VAT 'will wipe out benefits of gas price cuts': Lower charges in future will arise from competition with British Gas, says regulator

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The Independent Online
THE introduction of VAT on domestic fuel will 'largely negate' the benefits of lower prices since British Gas was privatised, according to Clare Spottiswoode, the director general of Ofgas.

Ms Spottiswoode said that because of regulation of the industry by Ofgas, domestic consumers had seen gas prices fall by about 20 per cent in real terms since 1986.

Although she can do nothing to stop the introduction of VAT on fuel from April, Ms Spottiswoode said she would continue to ensure customers received good value for money and that those suffering hardship would be dealt with sympathetically.

Speaking at the launch of Ofgas's annual report, Ms Spottiswoode said price cuts in future would come more from competition in gas supply than from regulation. She also predicted that competition would result in new products and services, which could include natural gas vehicles and off-peak low prices for gas-fired tumble driers.

Ms Spottiswoode said that the question of how long domestic gas prices would remain regulated depended on the speed at which new suppliers, including electricity companies and North Sea producers, entered the gas market. The British Gas monopoly over domestic and other small customers ends in 1996 with full competition scheduled for 1998.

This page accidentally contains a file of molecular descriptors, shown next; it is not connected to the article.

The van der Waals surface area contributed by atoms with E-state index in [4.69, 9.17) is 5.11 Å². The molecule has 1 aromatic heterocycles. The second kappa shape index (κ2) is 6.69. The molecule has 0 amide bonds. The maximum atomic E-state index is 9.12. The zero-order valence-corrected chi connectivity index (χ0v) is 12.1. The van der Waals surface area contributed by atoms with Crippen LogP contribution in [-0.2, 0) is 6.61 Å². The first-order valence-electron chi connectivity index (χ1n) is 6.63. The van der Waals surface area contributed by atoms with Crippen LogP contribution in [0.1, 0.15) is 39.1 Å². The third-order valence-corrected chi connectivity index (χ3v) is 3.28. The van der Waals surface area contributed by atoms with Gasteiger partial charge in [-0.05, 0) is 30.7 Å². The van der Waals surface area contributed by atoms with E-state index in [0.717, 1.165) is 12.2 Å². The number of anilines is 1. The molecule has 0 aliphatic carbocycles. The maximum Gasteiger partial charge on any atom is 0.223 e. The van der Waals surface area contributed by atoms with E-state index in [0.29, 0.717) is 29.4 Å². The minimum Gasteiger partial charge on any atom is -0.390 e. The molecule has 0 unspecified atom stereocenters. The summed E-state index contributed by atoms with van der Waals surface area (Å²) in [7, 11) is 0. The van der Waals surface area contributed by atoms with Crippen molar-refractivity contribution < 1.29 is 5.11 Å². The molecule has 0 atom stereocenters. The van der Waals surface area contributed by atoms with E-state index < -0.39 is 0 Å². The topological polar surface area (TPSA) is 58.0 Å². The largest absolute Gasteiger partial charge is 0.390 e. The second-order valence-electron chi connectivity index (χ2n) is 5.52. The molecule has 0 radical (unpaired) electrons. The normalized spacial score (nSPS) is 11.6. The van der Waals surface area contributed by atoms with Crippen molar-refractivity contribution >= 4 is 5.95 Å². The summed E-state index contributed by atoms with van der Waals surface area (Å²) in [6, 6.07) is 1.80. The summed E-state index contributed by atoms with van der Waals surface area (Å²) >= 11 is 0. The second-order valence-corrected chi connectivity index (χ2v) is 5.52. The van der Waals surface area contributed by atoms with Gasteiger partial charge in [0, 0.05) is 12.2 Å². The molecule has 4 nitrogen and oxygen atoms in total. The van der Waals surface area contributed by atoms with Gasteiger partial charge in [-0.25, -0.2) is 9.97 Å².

The regulator welcomed a new era of co-operation with British Gas. 'British Gas now appears to be embracing the idea of competition - because it wants freedom from us. On a wide range of issues we are on the same side of the fence,' she said. Ms Spottiswoode warned however that there would be tough regulation of the pipelines for a long time to ensure fair terms for other suppliers that need to use British Gas pipes.

The Ofgas report shows that complaints about British Gas almost levelled off at 1,842 in 1993, compared with 1,827 in 1992, but Ms Spottiswoode said that more needed to be done.

One London church received a bill for pounds 3,809 after getting estimated bills for two years, but after intervention by Ofgas, British Gas reduced the bill to pounds 850. In another instance, a customer was quoted pounds 2,311 for a gas connection to her home and, on inquiring again six months later, was quoted pounds 4,182. The customer complained to Ofgas and subsequently the company offered a connection for pounds 1,964.

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